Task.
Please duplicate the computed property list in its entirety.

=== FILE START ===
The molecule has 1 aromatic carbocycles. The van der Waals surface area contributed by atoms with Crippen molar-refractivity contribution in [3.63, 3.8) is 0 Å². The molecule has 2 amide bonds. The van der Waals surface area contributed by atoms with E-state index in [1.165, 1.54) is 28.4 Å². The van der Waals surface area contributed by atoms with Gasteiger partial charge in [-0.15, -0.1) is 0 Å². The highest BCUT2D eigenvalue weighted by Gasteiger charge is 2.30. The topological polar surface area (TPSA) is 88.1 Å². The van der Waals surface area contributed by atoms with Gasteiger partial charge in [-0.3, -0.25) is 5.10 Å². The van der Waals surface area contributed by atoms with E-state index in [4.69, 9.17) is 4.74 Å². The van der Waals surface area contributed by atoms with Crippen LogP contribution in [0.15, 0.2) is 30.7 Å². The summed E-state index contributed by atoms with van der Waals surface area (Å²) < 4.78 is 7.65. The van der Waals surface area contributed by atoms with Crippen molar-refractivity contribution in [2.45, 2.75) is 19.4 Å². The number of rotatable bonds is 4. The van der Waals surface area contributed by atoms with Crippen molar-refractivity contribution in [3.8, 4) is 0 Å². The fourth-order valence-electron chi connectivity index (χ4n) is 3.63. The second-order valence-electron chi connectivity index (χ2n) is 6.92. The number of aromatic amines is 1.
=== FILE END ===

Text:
The molecule has 1 aromatic carbocycles. The van der Waals surface area contributed by atoms with Crippen molar-refractivity contribution in [3.63, 3.8) is 0 Å². The molecule has 2 amide bonds. The van der Waals surface area contributed by atoms with E-state index in [1.165, 1.54) is 28.4 Å². The van der Waals surface area contributed by atoms with Gasteiger partial charge in [-0.15, -0.1) is 0 Å². The highest BCUT2D eigenvalue weighted by Gasteiger charge is 2.30. The topological polar surface area (TPSA) is 88.1 Å². The van der Waals surface area contributed by atoms with Gasteiger partial charge in [-0.3, -0.25) is 5.10 Å². The van der Waals surface area contributed by atoms with E-state index in [4.69, 9.17) is 4.74 Å². The van der Waals surface area contributed by atoms with Crippen LogP contribution in [0.15, 0.2) is 30.7 Å². The summed E-state index contributed by atoms with van der Waals surface area (Å²) < 4.78 is 7.65. The van der Waals surface area contributed by atoms with Crippen molar-refractivity contribution in [2.45, 2.75) is 19.4 Å². The number of rotatable bonds is 4. The van der Waals surface area contributed by atoms with Crippen molar-refractivity contribution in [3.8, 4) is 0 Å². The fourth-order valence-electron chi connectivity index (χ4n) is 3.63. The second-order valence-electron chi connectivity index (χ2n) is 6.92. The number of aromatic amines is 1.